Although the coronavirus is continuing to spread across Asia and Europe, some in the art market seem unafraid that the uncertainty surrounding the outbreak will have a long-lasting impact—exhibitors at the Armory Show said that, at the fair’s opening on Wednesday, they saw business as usual. The Armory Show made few changes in response to the coronavirus, and now, other art fairs around the world with editions taking place between now and April have said they will follow suit, with the exception of two in Paris.
In statements sent to ARTnews, the Dallas Art Fair (April 16–19), Art Vancouver in Canada (April 16–19), Art Cologne in Germany (April 23–26), Art Brussels (April 23–26), and arteBA in Buenos Aires (April 16–19) all confirmed that they would go on as planned, as did the Affordable Art Fair, which has three fairs planned this month, in London (March 12–15), Brussels (March 20–22), and New York (March 26–29).
That marks a major difference in strategy from Art Basel Hong Kong, which became the first major art fair canceled because of the coronavirus in early February. Originally planned for March 19–21, this year’s fair will now take place primarily through online viewing rooms offered to exhibitors free of charge. And earlier this week, Art Dubai postponed this year’s edition, which had originally been scheduled for late March; it has not set a new opening date.
In Canada and America, however, art fair organizers did not seem concerned. In an email, Lisa Wolfin, Art Vancouver’s director, said that Tourism Vancouver, an independent group that represents a consortium of businesses focused on tourism in the city, had determined that Vancouver is currently a low-risk place for the virus. Wolfin said that no events have been canceled in the Canadian city, adding, “We attended the Outdoor Adventure Show, with over 250 exhibitors, last weekend at the Vancouver Convention Centre, and it was completely packed with thousands of people.”
Kelly Cornell, the Dallas Art Fair’s director, said that her fair is monitoring the situation, and following the recommendations of local health offices and the Centers for Disease Control and Prevention (CDC), she is “prepared to act swiftly and proactively if the need arises.”
Christine Hackmann, a spokesperson for Koelnmesse, the convention center where Art Cologne takes place, said, “For each individual event that we hold in Cologne, we constantly assess the competent authorities’ recommendations with regard to major events and, as we have done thus far, take any decisions following careful consideration and inform our customers and partners accordingly.… For Koelnmesse’s part, we take this topic seriously, because the health of all trade fair participants is paramount.” New safety measures will be put in place, Hackmann said, and disinfectant and doctors will be widely available. Art Brussels said in a statement that they would form a task force “to constantly monitor the situation whilst following WHO directives and guidance from the Belgian government.”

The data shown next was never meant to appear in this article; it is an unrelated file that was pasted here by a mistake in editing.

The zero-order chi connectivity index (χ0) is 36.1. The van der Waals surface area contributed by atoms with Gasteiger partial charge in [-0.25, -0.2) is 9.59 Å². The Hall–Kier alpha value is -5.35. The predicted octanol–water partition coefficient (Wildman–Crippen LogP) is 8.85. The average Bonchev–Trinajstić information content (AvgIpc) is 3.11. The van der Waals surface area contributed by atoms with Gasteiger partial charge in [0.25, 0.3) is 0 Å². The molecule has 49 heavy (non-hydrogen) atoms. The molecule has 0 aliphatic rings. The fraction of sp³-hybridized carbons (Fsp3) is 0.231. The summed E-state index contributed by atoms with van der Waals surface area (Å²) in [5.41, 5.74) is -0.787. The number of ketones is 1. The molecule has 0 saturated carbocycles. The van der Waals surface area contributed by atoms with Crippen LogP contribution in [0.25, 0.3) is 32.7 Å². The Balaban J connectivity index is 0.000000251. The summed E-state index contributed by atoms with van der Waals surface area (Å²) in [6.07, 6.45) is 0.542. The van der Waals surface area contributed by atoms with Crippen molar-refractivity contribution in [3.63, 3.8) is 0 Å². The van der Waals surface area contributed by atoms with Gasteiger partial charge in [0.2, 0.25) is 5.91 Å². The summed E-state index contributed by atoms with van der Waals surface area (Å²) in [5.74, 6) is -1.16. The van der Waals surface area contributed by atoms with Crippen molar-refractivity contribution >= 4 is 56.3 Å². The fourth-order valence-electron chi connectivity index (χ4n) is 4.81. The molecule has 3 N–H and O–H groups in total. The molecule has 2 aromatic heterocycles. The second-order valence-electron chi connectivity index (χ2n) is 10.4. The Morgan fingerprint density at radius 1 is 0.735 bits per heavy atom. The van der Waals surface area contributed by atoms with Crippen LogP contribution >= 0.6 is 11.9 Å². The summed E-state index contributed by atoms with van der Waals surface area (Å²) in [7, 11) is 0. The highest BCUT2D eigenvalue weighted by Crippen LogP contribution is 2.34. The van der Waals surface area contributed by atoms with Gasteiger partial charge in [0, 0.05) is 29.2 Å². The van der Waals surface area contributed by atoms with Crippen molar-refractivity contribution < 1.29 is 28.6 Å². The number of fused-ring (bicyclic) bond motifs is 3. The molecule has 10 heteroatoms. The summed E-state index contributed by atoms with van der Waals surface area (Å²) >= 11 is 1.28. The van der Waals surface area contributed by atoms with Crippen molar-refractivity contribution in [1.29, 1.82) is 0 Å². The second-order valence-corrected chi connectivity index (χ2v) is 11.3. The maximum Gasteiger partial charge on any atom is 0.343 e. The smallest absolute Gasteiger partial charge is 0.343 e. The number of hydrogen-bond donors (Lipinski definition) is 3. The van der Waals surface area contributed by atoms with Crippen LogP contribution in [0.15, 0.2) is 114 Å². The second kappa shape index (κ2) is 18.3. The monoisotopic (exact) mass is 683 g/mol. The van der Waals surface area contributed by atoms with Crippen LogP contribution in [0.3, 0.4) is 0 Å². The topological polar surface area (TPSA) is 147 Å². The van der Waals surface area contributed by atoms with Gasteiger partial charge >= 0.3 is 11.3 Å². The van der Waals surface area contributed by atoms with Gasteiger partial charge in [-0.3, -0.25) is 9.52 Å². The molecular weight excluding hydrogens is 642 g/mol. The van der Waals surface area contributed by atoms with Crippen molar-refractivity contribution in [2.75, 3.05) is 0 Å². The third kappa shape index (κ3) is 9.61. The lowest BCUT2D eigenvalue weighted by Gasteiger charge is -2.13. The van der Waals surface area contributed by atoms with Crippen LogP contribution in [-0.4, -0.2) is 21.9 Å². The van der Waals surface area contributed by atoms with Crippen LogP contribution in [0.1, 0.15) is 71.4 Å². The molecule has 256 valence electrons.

The Affordable Art Fair’s organizers are preparing to mount the fair with new safety precautions. “There will be increased hygiene measures on-site in line with government recommendations, including access to hand sanitizer around the fair, additional cleaning, and the bolstering of first aid procedures,” Ellen Dewerson, a spokesperson for the fair, said. Similar signage and increased offerings of hand sanitizer were also seen at the opening day of the Armory Show.
The scene in France, where there have been more than 400 confirmed cases, is somewhat different, however. The PAD Paris Art + Design fair, originally scheduled to take place April 1–5 in the city’s Tuileries gardens, has announced that its new dates will be May 12–17. Art Paris, which typically runs concurrently with PAD Paris and was scheduled for April 2–5, will now run May 28–31, at its original location, the Grand Palais. Last week, Art Paris director Guillaume Piens had said the fair would go on as planned.
In a statement sent to ARTnews on March 5, Piens said, “Our main responsibility is to guarantee the safety of our exhibitors and guests. . . . In light of recent evolutions in the situation, it seems to us that conditions will not be optimal during the initially set dates, April 2–5—which, according to health structures in France and abroad, will likely correspond to the peak of the epidemic.”
Earlier this week, the country’s largest museum, the Louvre, closed for several days as its staff refused to work over concerns of contracting the coronavirus from its roughly 30,000 daily visitors. But on Wednesday, March 4, the world’s most popular museum reopened with new safety procedures meant to protect workers at the museum, including closing the majority of its human-operated ticket windows, accepting only credit cards, and having visitors monitor their distance from each other, including in the bustling room that houses the Mona Lisa.
Additionally, the Sharjah Art Foundation in the United Arab Emirates said it would postpone its March meeting, scheduled for March 21–23, on the advice of the Emirati government not to stage large events, though it would still open three exhibitions on March 21 at its art space in the city.
Last Friday, February 28, various art fairs also confirmed that they would still stage their affairs in the coming months, including the European Fine Art Fair (TEFAF, March 7–15) held in Maastricht, the Netherlands, SP-Arte in São Paulo (April 1–5), and the L.A. Art Book Fair (April 3–5). None have so far announced changes to these plans.
ARTnews has also reached out to the organizers of Perú Arte Contemporáneo (PArC, April 22–26) to see if it will still stage the fair
Update, March 6, 2020: This post has been updated to include news that Art Brussels and arteBA will continue as planned, as well as the postponement of the Sharjah Art Foundation’s March Meeting.